Kings was allocated an artist to work in partnership with the maths, MFL, media/English, history and drama departments. The artist, Ben Willets, a lighting and sound designer from Q Light, set up a learning environment in the drama studio and worked with staff to plan and devise an integrated approach which would allow students to experience a ‘felt understanding’ on the theme. The generation of the theme formed the basis for the first meeting. It had to resonate and have relevance for all departments while having scope for flexibility. After some discussion, ‘The Second World War’ was chosen. The meeting allowed staff from different subject areas to share their own approaches and it became clear that there were many overlaps between the skills demanded of children in their own subjects – particularly for example, empathy, working together, problem solving and research. Pulling these commonalities together, and brainstorming possibilities with the artist formed a key CPD opportunity to create meaningful links that still met the learning objectives inherent within the separate subject areas. This introductory planning process fulfilled the key scaffold structure of National Curriculum planning – namely to start with an engaging and relevant activity (in role, this can be almost any situation), to support the activity by reinforcing existing and essential new knowledge (vocabulary), being presented with a problem to be solved which forces students to organise their thinking and then taking on board the activity and subsequent reflection. Staff reflected on the benefits that working with other teams brought in terms of developing this thinking and the insights of other staff based on their own subject knowledge and experience. They then planned that after a debrief, the students would enter the main learning environment – the drama studio, where the artist and their maths teachers worked together with the students to construct air raid shelters in semi darkness, using the knowledge and understanding they had of angles. The drama team supported in constructing role and situation, bringing the two subjects together. Once these were constructed, teams were given supplies of food and asked to organise rations which would last a prescribed amount of time, and feed a certain number of people. Tensions were high – the calculations had to be done within the impending threat of attack and there were many constraints – there simply wasn’t enough food. The students found this a frustrating experience and this was contextualised by discussion about how it would feel in reality. They were able to connect their frustrations with the situation rather than the task after this contextualised discussion – a key reflective element of the learning. Staff observing this commented on how the artist used the environment, particularly the light, to add extra tension and constraints into the task, developing a sense of urgency in students which went beyond a simple time limit. This was something they felt might be valuable in developing ordinary single subject lesson plans too.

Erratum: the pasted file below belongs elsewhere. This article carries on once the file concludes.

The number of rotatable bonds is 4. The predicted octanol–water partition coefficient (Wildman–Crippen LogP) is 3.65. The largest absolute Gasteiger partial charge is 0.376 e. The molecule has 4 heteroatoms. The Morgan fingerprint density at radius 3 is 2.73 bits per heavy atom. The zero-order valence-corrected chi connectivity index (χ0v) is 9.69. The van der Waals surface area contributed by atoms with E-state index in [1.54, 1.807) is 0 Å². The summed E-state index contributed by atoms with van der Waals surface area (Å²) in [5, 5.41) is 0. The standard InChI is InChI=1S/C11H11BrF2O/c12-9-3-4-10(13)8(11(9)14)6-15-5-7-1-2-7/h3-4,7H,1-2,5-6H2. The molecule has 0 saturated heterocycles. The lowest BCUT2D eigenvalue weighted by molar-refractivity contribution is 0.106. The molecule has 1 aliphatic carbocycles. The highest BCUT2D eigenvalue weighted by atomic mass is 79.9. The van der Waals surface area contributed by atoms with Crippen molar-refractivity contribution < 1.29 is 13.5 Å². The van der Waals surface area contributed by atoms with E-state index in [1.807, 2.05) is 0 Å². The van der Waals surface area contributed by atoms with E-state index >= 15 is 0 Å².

Rebecca Lunn, the school’s Chrysalis coordinator said ‘All staff commented on how they enjoyed working in other subject areas. Strategies have since been adopted in lessons- maths for example – using strategies to open up more classroom discussion.’
The team of teachers decided to allocate each other clear roles in the process, with the artist pulling the outcomes together to shape a presentation. At daily brief meetings, staff would get together and share the progress in their sessions so that others could pick up on and develop ideas generated elsewhere, so the family trees became incorporated into the design of the notebooks and into the writing and into the final performance work. Teachers involved spoke of the importance again of being able to share ideas and draw on each other’s experiences and skills which were much more varied than in individual departments, but most of all they spoke of feeling ‘re-energised’, ‘connected’, ‘creative’ and ‘inspired’ by each other and by the students. It was as if this were a symbiotic process with the learning taking place as a shared journey and staff felt much more confident in saying to students ‘I didn’t expect that – it’s changed what we were going to do – what would you suggest?’. The process became negotiated.
As one member of staff said: ‘I feel so tired but invigorated at the same time. When we started I thought I’d made a mistake – it’s hard to motivate yourself when it’s the end of a long year and you think that you’re doing something extra while others are starting to wind down – but in reality no one winds down and this has left me feeling more positive about myself, my relationships with students and more confident in my ability to for plan creatively in the future, that it’s worth being tired.’
Useful web links
Rebecca Patterson and Debra Kidd are senior lecturers in education at Manchester Metropolitan University